• in just three days, nine players have had two-homer games. There’s no
    one completely ridiculous performance on the list, and I’d like to think the big days
    by Tony Batista and Shannon Stewart herald the arrival of the
    Blue Jays as a force in the AL East.

  • the Martinez brothers are struggling, combining to allow seven runs in
    just 8 1/3 innings so far. That’s a bad sign for the Red Sox.

    OK, I’m not entirely serious, but you have to wonder why the team has so
    much faith in Martinez the Elder. He’s got a ton of mileage on him, is
    still working his way back from major surgery and may be older than his
    listed age of 32. (Then again, Pedro looks 12, so what do I know?) Off four
    late-season outings, Boston made him their #3 starter in the playoffs and
    their #2 to start this year. It seems more wishful thinking than anything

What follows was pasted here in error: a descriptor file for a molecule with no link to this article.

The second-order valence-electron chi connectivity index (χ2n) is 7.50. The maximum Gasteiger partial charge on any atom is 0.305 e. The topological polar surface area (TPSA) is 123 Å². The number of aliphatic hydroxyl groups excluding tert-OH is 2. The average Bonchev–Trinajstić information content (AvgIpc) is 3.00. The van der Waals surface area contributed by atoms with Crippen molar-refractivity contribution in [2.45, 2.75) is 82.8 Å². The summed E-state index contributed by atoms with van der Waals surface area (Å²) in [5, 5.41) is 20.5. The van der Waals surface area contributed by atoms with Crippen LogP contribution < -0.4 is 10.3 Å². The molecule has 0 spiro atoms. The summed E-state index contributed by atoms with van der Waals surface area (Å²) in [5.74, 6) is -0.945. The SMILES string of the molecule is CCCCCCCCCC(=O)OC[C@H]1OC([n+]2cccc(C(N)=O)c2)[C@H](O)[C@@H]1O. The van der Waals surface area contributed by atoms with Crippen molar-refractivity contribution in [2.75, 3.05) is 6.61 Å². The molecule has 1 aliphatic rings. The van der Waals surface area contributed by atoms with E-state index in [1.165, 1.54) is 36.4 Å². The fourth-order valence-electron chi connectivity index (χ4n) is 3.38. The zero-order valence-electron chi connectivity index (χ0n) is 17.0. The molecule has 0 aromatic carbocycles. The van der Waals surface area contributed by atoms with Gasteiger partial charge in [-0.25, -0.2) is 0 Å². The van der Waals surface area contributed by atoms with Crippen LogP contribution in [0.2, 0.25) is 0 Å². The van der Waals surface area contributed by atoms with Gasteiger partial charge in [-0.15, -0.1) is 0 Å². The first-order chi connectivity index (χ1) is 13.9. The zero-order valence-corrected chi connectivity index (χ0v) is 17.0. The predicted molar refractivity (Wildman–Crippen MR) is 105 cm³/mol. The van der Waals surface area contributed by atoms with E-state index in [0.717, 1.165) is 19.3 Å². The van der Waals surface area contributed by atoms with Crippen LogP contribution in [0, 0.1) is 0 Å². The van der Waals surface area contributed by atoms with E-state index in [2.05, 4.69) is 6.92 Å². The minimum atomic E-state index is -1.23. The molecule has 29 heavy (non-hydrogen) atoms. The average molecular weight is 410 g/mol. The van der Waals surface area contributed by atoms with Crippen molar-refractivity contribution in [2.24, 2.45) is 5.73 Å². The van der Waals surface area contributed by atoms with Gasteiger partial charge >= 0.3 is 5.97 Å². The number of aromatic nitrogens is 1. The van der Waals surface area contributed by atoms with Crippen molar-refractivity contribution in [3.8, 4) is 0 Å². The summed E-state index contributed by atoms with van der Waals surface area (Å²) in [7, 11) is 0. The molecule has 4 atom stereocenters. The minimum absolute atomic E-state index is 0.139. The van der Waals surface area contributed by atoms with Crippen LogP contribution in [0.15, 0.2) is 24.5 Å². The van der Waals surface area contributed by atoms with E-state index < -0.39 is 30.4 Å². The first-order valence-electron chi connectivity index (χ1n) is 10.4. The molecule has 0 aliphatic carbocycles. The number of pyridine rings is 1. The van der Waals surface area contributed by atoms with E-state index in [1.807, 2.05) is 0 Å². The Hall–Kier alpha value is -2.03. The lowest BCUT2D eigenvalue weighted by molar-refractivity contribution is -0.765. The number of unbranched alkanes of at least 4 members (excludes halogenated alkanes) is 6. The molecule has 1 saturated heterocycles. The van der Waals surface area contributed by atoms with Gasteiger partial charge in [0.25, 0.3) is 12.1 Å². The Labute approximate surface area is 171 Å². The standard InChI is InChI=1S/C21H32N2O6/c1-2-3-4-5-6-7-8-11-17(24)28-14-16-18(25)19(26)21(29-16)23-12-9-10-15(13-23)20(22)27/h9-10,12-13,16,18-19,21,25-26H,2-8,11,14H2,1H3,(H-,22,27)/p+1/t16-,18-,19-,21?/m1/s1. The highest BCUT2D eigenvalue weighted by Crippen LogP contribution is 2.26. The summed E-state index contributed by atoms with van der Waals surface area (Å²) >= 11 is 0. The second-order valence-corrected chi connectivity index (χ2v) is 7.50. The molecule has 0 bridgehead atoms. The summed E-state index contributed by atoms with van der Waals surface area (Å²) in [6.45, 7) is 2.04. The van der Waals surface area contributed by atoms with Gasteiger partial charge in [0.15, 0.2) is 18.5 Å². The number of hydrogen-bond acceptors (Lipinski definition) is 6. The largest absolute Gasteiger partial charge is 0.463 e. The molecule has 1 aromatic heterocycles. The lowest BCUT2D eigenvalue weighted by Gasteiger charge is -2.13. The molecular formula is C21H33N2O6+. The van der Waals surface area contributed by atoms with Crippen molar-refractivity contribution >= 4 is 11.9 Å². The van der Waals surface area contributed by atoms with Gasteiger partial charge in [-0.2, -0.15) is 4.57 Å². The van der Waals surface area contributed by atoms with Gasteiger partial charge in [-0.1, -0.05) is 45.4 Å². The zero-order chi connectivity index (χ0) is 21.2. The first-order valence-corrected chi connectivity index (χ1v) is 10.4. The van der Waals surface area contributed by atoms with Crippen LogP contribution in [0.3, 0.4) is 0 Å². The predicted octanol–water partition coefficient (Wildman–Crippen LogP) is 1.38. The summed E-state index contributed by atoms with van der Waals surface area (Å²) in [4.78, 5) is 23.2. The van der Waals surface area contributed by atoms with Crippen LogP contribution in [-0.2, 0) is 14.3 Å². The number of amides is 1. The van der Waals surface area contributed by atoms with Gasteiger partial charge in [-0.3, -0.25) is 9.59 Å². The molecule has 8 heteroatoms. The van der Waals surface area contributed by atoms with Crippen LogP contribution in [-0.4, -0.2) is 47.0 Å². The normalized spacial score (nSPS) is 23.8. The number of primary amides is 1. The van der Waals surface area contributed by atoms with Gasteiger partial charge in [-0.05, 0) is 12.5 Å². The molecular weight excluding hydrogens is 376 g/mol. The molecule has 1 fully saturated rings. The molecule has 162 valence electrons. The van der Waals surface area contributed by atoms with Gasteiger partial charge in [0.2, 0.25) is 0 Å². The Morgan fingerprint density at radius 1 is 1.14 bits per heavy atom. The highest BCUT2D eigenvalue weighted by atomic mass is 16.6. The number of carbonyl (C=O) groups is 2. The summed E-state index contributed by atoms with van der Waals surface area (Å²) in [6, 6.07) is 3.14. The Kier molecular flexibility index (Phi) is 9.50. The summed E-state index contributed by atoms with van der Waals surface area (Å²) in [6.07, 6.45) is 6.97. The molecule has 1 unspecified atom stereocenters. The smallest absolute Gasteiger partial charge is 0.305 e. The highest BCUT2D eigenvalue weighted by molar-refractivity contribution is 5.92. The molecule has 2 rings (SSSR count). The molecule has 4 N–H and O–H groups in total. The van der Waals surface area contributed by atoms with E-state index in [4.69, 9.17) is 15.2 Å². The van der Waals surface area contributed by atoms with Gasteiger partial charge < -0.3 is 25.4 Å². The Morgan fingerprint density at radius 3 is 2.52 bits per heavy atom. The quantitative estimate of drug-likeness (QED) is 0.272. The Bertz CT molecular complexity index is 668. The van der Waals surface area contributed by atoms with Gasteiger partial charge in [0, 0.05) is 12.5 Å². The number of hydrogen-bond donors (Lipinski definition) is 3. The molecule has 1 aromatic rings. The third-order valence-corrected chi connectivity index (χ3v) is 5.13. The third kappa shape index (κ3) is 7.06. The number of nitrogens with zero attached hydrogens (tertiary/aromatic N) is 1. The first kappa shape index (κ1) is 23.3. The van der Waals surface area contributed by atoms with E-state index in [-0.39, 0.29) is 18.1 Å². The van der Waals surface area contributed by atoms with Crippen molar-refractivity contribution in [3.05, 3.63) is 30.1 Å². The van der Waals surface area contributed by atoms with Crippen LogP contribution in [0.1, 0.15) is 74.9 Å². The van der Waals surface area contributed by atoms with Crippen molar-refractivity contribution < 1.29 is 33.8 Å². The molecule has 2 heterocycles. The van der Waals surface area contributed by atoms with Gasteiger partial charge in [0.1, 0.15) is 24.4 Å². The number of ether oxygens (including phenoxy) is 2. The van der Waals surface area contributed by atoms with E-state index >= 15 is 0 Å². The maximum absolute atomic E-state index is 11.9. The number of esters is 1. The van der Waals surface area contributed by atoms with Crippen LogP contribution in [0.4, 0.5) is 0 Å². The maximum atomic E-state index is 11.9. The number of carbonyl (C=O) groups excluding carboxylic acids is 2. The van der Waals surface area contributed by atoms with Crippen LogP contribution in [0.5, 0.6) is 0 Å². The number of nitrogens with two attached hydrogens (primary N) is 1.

• it doesn’t look like we’re moving back to 1992 anytime soon. In 15 games
    on Wednesday, eight teams cracked double figures in runs and six teams
    scored six runs or more and lost.

    I’m not complaining–baseball is baseball in any era, and I have no
    patience for whining about how players don’t do the little things
    anymore–but the longer this era of offense lasts, the more difficult it is
    to keep the achievements of the players who played in the 1980s in
    perspective. This came up in the Tim Raines discussions, and may
    impact the Hall of Fame voting for the next ten years or so.

  • every team in the American League has at least one win and one loss.
    There are three undefeated teams and two winless teams in the NL, all 0-2
    or 2-0. I wonder if any season has ever started with no team having a
    three-game winning or losing streak.

  • the Yankees are showing some of their depth problems. Bernie
    ‘s shoulder owie forced Ricky Ledee, an average left
    fielder, to patrol center field for two days in Anaheim. Scott
    ‘s ribcage injury makes Clay Bellinger and Wilson
    the third-base platoon. Bellinger’s last full-season OBP over
    .300 came in 1997, while Delgado couldn’t hit enough to win a backup
    infielder job with the Giants.

Joe Sheehan can be reached at

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